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Degree Overview: Associate of Specialized Technology (A.S.T.) Degree for Medical Assistant Specialists

Majors Overview March 4, 2014

Receive information about an Associate of Specialized Technology (A.S.T.) Degree for Medical Assistant Specialists and its educational requirements, coursework, job and wage outlook, and continuing education and certification choices.

A.S.T. Programs for Medical Assistant Specialists

Students enrolled in Associate of Specialized Technology (AST) – Medical Assistant Specialist degree programs become adept at providing assistance to doctors and other medical professionals in various healthcare work settings. For-profit schools usually offer this type of degree program, while public institutions such as community colleges are usually among those that offer regular AAS degree programs. Medical assistant specialist students get taught about office management and trained in medical techniques through coursework that combines classroom lectures and laboratory studies. Students can typically complete these programs in 12-16 months that are offered through vocational learning and technical schools. The best-rated programs are the ones that carry the accreditation of the Commission on Accreditation of Allied Health Education Programs. Students can use the coursework as preparation to sit certification exams that are compulsory before these professionals can join the workforce.

Educational Requirements

Admission criteria in most technical and training schools require applicants to hold a GED certificate or high school diploma. The GPA of the applicant may also be taken into consideration. Students may be required to have college-level math and English composition before being allowed to enroll into some programs.

Coursework

Coursework in AST medical assistant specialist degree programs may vary from institution to institution; usually programs include courses such as medical procedures training and medical office techniques education. Coursework may usually include topic areas such as:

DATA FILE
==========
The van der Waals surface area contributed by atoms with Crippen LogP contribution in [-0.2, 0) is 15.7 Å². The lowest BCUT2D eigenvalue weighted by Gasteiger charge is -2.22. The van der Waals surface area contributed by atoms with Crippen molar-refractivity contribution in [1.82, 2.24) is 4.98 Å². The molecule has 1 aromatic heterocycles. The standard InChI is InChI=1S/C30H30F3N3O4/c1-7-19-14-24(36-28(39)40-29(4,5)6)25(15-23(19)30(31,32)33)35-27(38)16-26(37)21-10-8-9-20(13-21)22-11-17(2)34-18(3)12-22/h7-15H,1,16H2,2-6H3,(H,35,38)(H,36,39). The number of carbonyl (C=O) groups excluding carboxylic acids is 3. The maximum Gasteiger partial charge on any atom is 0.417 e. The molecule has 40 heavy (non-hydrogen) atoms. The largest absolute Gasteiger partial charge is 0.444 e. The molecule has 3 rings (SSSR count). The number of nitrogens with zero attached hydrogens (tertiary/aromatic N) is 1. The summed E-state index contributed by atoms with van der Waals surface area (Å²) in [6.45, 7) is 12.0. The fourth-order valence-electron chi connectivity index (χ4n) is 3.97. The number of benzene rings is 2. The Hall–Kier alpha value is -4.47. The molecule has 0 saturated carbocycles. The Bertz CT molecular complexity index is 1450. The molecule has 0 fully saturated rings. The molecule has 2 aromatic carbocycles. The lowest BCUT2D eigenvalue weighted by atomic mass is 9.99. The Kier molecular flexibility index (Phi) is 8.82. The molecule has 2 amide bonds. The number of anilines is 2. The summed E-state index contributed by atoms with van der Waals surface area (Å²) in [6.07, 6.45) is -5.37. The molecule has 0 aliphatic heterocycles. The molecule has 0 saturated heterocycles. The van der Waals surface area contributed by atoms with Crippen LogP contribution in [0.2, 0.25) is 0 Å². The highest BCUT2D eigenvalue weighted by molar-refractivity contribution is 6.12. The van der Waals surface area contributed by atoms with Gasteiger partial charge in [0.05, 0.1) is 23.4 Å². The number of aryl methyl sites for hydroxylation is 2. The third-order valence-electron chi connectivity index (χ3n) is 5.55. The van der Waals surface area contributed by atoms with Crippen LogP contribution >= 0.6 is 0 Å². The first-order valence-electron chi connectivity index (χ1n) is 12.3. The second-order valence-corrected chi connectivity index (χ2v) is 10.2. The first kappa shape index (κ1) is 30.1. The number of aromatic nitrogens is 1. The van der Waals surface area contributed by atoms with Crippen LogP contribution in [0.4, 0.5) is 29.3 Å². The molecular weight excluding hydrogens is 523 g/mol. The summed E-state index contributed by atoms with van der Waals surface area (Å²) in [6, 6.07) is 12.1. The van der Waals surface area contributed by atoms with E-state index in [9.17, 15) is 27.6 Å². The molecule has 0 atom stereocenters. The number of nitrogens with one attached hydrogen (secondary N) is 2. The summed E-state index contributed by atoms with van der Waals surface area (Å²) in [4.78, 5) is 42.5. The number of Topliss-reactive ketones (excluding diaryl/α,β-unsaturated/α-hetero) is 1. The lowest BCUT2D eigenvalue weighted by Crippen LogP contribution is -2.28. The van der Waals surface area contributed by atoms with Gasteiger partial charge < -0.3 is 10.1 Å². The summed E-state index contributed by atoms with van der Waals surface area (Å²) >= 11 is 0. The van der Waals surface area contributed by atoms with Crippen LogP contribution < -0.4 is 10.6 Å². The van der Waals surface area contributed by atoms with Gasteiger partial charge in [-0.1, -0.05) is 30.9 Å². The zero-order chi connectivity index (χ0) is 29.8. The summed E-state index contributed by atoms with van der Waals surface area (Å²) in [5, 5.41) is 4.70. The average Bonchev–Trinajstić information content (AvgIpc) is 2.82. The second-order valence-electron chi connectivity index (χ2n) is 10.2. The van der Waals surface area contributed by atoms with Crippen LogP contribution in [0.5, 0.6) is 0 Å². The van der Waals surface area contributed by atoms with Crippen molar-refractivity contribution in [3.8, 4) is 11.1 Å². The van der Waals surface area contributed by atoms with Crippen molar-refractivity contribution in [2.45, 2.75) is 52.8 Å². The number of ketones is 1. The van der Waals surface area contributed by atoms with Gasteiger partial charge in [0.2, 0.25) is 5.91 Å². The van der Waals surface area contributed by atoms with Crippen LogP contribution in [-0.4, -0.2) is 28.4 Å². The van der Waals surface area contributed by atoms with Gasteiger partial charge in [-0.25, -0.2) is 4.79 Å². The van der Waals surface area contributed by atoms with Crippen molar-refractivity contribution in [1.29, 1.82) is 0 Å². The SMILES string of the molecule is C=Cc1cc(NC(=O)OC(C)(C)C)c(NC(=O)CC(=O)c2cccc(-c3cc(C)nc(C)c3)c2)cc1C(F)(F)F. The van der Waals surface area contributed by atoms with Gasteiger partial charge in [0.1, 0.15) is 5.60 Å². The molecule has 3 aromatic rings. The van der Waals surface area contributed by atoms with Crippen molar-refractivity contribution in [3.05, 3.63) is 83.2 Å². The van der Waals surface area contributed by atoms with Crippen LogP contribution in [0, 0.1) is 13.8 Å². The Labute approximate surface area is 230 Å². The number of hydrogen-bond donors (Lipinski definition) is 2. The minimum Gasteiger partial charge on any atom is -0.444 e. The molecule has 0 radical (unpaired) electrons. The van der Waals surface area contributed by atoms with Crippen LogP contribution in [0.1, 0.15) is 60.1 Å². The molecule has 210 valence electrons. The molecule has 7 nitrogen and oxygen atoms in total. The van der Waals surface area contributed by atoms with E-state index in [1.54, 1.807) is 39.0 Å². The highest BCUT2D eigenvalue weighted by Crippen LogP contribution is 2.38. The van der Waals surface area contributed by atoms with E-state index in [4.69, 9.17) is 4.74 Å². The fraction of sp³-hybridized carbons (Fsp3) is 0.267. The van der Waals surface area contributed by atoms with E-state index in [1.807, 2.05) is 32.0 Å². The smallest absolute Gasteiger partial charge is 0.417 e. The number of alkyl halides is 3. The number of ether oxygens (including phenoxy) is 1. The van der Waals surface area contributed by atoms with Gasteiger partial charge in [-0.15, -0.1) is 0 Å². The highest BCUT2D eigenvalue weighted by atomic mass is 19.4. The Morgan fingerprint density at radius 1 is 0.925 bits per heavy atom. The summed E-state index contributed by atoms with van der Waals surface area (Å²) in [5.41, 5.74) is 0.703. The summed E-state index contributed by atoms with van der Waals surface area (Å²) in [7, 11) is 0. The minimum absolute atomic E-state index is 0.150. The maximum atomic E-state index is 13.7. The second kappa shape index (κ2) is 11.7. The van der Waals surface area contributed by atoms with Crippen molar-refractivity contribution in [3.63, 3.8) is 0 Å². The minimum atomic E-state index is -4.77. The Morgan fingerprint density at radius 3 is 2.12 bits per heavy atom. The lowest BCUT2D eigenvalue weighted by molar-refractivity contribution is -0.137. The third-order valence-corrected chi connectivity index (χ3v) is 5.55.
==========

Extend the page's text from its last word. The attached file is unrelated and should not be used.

•Healthcare laws and ethics
•Certification study planning
•Disease and diagnosis
•Medical coding
•Medical computer applications
•Medical terminology
•Medical office administration
•Pharmacology
•Anatomy and physiology

Job and Wage Outlook

A far-better-than-average job growth rate of 29% has been predicted for medical assistants during the decade from 2012 to 2022 (U.S. Bureau of Labor Statistics (BLS)). The rapid growth of the healthcare industry is expected to be driven by technological advancements on the field and an aging population, thereby creating support employment opportunities for medical assistants. There are 560,800 individuals employed as medical assistants in the country; in 2010, one of two of these professionals were employed in doctor’s offices. Education and certification will ensure that the candidate has the best job prospects. In May 2012, medical assistants took home an average annual wage of $29,370. Assistants within the lowest ten percent of earnings earned $21,080 or less annually, while those within the highest ten percent took home $41,570 per year.

Continuing Education and Certification Choices

Professional certification is offered for medical assistant by many agencies including the American Association of Medical Assistants. The exam can be taken by graduates of AST medical assistant specialist programs in order to become Certified Medical Assistants (CMAs). The best job opportunities are enjoyed by CMAs who like an edge over their non-certified peers and many employers prefer candidates who hold this certification.

Certification that is professionally recognized in the industry is also offered by the American Medical Technologists. Many specialty certifications are also offered that can help medical assistants boost their career prospects. Certifications can be maintained through continuing education. Advanced education can help medical assistants to advance their prospects in the healthcare field. Registered nurse training or medical management education is commonly pursued by students.

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In 2018, workers with a bachelor's degree or higher had almost twice as much
median earnings per week than workers with only a high school diploma.*
*Bureau of Labor Statistics
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You can find other options through our sponsored listings below!
Quick Fact
In 2018, workers with a bachelor's degree or higher had almost twice as much
median earnings per week than workers with only a high school diploma.*
*Bureau of Labor Statistics

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